Purpose: This study compares the ability of two simpler severity rules (classical CRB65 vs. proposed CORB75) in predicting short-term mortality in elderly patients with community-acquired pneumonia (CAP). Methods: A population-based study was undertaken involving 610 patients ≥65 years old with radiographically confirmed CAP diagnosed between 2008 and 2011 in Tarragona, Spain (350 cases in the derivation cohort, 260 cases in the validation cohort). Severity rules were calculated at the time of diagnosis, and 30-day mortality was considered as the dependent variable. The area under the receiver operating characteristic curves (AUC) was used to compare the discriminative power of the severity rules. Results: Eighty deaths (46 in the derivation and 34 in the validation cohorts) were observed, which gives a mortality rate of 13.1 % (15.6 % for hospitalized and 3.3 % for outpatient cases). After multivariable analyses, besides CRB (confusion, respiration rate ≥30/min, systolic blood pressure <90 mmHg or diastolic ≤60 mmHg), peripheral oxygen saturation (≤90 %) and age ≥75 years appeared to be associated with increasing 30-day mortality in the derivation cohort. The model showed adequate calibration for the derivation and validation cohorts. A modified CORB75 scoring system (similar to the classical CRB65, but adding oxygen saturation and increasing the age to 75 years) was constructed. The AUC statistics for predicting mortality in the derivation and validation cohorts were 0.79 and 0.82, respectively. In the derivation cohort, a CORB75 score ≥2 showed 78.3 % sensitivity and 65.5 % specificity for mortality (in the validation cohort, these were 82.4 and 71.7 %, respectively). Conclusions: The proposed CORB75 scoring system has good discriminative power in predicting short-term mortality among elderly people with CAP, which supports its use for severity assessment of these patients in primary care. © 2013 Springer-Verlag.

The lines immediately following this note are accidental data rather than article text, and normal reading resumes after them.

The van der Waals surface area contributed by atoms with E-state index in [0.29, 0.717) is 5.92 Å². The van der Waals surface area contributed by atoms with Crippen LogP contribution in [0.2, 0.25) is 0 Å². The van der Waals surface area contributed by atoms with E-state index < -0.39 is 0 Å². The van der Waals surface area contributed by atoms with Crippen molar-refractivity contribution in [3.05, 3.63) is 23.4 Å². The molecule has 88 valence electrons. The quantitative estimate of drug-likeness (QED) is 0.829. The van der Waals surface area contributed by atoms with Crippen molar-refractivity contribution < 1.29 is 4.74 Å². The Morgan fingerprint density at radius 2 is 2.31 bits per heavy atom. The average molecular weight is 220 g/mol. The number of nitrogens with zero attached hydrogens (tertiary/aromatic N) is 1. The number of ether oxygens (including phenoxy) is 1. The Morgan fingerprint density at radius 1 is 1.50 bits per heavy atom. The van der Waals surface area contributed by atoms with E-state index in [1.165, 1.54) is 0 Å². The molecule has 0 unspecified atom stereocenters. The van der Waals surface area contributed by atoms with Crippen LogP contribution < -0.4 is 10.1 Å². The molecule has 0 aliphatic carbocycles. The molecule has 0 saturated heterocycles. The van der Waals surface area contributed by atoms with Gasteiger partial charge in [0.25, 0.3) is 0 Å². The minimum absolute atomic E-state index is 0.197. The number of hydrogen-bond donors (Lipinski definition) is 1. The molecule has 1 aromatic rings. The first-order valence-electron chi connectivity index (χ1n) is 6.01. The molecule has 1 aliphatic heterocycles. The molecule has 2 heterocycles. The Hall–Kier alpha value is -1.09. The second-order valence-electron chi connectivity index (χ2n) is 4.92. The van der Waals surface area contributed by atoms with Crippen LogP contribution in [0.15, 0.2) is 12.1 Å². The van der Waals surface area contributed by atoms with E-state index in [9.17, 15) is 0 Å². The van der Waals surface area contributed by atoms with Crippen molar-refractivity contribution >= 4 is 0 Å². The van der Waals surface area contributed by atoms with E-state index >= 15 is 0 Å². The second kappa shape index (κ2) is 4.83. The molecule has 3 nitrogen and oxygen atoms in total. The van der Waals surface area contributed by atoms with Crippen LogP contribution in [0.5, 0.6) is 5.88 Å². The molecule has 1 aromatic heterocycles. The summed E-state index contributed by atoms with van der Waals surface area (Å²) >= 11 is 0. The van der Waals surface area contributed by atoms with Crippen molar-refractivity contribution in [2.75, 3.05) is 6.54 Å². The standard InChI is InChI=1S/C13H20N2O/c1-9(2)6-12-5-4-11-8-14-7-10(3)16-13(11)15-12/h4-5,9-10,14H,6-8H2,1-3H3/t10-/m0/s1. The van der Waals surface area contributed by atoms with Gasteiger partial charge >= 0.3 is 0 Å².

|Publication status||Published - 1 Jan 2014|
- Community-acquired pneumonia
- Prediction rule
- Primary care